Stung by the subtle criticism of her peers, and concerned about Gus Trenor’s increasingly persistent demands for attention, Lily accepts an invitation to spend Thanksgiving with the Brys in a camp in the Adirondacks. There, her hosts treat her with the deference her hereditary social status demands, although for all practical purposes they are far wealthier than Aunt Julia. This is an interesting distinction: the sizable inheritance Lily expects from her Aunt Julia is one path to financial comfort and social respectability for her, yet it will not vault her into the ranks of the super-rich. Instead of cultivating her relationship with her Aunt Julia to secure her inheritance, Lily spurns the old woman’s company whenever possible. Lily thinks of this as pursuing “opportunity”,[ix] yet in her pursuit of the two birds in the bush she inadvertently neglects the bird she has in the hand. Wharton describes the Adirondack camp weather as “invigorating”. Lily returns from the camp energized, strong, and full of confidence that turns out to be misplaced. This is the first time Wharton allows her description of the weather to be more in tune with Lily’s erroneous beliefs than it is with the reality facing her.
The gradual crumbling of Lily’s social world occurs during the winter, where the cold New York weather is relieved by the gaiety indoors. In the artificially heated environment of the Brys’ general entertainment, Lily scandalizes her family by appearing in diaphanous garments that leave very little to the imagination. The heat, like the warmth of her audience’s reaction to her appearance as Mrs. Lloyd, is artificial: people begin to gossip about her even before the party is over.[x] During this time, the warmth and succor available to Lily exists only indoors in artificial environments. Outside, the winter that symbolizes the predictable consequences of Lily’s decision making is closing in relentlessly.
Most of the episodes of the novel coincide with the ending of seasons. This is significant, because the end of a season is a time of literal and metaphorical transition. The Bellomont party occurs at the end of summer, and it parallels the end of the “summer” of Lily’s youth. Lily’s key decision to shift her social circle for financial reasons to include people she previously considered unworthy, and to compromise her standards for money, occurs as fall fades into winter. But when the consequences of her improvidence set in and she begins to feel trapped and snowed in by her debt to Gus Trenor, Lily makes a Faustian bargain with Bertha Dorset in order to flee to a more temperate climate.
Unlike the progress of the seasons, which is relentless, Lily does not move gracefully into any of the opportunities presented to her. Her decisions are fitful and almost random. She rejects the notion of marrying Lawrence Selden because she wants to marry for money,[xi] and she sabotages her match with Percy Gryce and rejects Simon Rosedale because she wants to marry for love.[xii] Instead of compromising and finding either emotional satisfaction or material comfort through marriage, and instead of maturing into a slightly more scandalous version of herself Carry Fisher style, Lily clings to an inappropriate and outdated self-image of the young, marriageable girl she once was raised to be.
The second half of the novel opens in Monaco halfway through April.[xiii] There, Wharton describes mid-April in Monaco, with exuberant flowers, blue sea, fiery shafts of cactus-blossoms, and soft shade. The temperate climate of the Mediterranean is a welcome relief from the New York winter, however the peace implied by the nice weather is artificial. Lily is in extreme danger. By agreeing to go on the Dorsets’ yacht, Lily has tacitly agreed to serve as a distraction so that Bertha’s husband does not notice her ongoing affair. But instead of focusing on her duties as a distractor, Lily becomes engrossed with her own social successes and neglects her primary duty. George Dorset notices that he is being cuckolded by his wife, and to protect herself Bertha publicly accuses Lily of adultery with George, and kicks her off the yacht. The resulting scandal reaches New York before Lily does. So the unclouded sunlight, purple waters, olive and eucalyptus do not offer permanent refuge, even on the “luxurious shade” of the after-deck where Lily finds Bertha taking tea with an illustrious guest as part of a plot to accuse Lily of an affair with George in order to cover up her own indiscretion with Ned Silverton.[xiv]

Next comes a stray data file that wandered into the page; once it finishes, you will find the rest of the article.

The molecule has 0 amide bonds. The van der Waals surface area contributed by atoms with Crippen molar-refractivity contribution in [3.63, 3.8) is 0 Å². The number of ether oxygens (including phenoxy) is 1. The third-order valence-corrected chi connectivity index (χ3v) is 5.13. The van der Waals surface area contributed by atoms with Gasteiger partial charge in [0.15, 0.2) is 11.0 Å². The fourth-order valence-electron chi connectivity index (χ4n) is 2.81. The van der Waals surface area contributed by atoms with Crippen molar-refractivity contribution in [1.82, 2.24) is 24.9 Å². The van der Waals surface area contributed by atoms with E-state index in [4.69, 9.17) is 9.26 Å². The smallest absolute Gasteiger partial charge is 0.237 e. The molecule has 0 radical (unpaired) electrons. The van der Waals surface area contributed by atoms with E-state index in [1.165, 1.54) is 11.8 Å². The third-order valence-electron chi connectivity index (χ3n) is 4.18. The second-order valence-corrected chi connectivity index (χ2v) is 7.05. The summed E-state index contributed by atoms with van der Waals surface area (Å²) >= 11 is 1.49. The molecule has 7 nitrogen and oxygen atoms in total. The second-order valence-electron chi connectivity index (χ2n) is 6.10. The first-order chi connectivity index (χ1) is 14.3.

Immediately after the dinner party in which Bertha orders Lily off the yacht in front of a tabloid newspaperman, the weather is gusty and overcast. Reality is finally settling in for Lily, and she is finally aware of her situation. She is separated from her home by the Atlantic Ocean, in a country where her protectors are more interested in their own entertainment than in her well-being. Although her cousin Jack Stepney and his new wife Gwen Van Osburgh provide her with shelter for the night, Jack instructs Lawrence to put Lily on the very first ship back to New York. Lily rebels, preferring to journey to Paris and then London with her socialite friends. This decision seals her doom: in her absence, her Aunt Julia changes her will so as to provide Lily with scarcely more money than is needed to settle her debts.
When Lily arrives back in New York it is to drawn blinds. The windows have been covered not just against the oppressive June sun[xv] but also as part of a funeral custom. Aunt Julia is dead, Lily is effectively disinherited except for a nearly trivial sum that she needs to repay her debt to Gus Trenor. It will be several months before she inherits it, and the drawn blinds parallel the rejection Lily experiences from her cousin Grace, who has inherited the bulk of Aunt Julia’s property and who is financially in a position to borrow against it. Grace refuses to enable Lily’s prodigality by borrowing money in order to protect her from the consequences of her decision to borrow from Gus.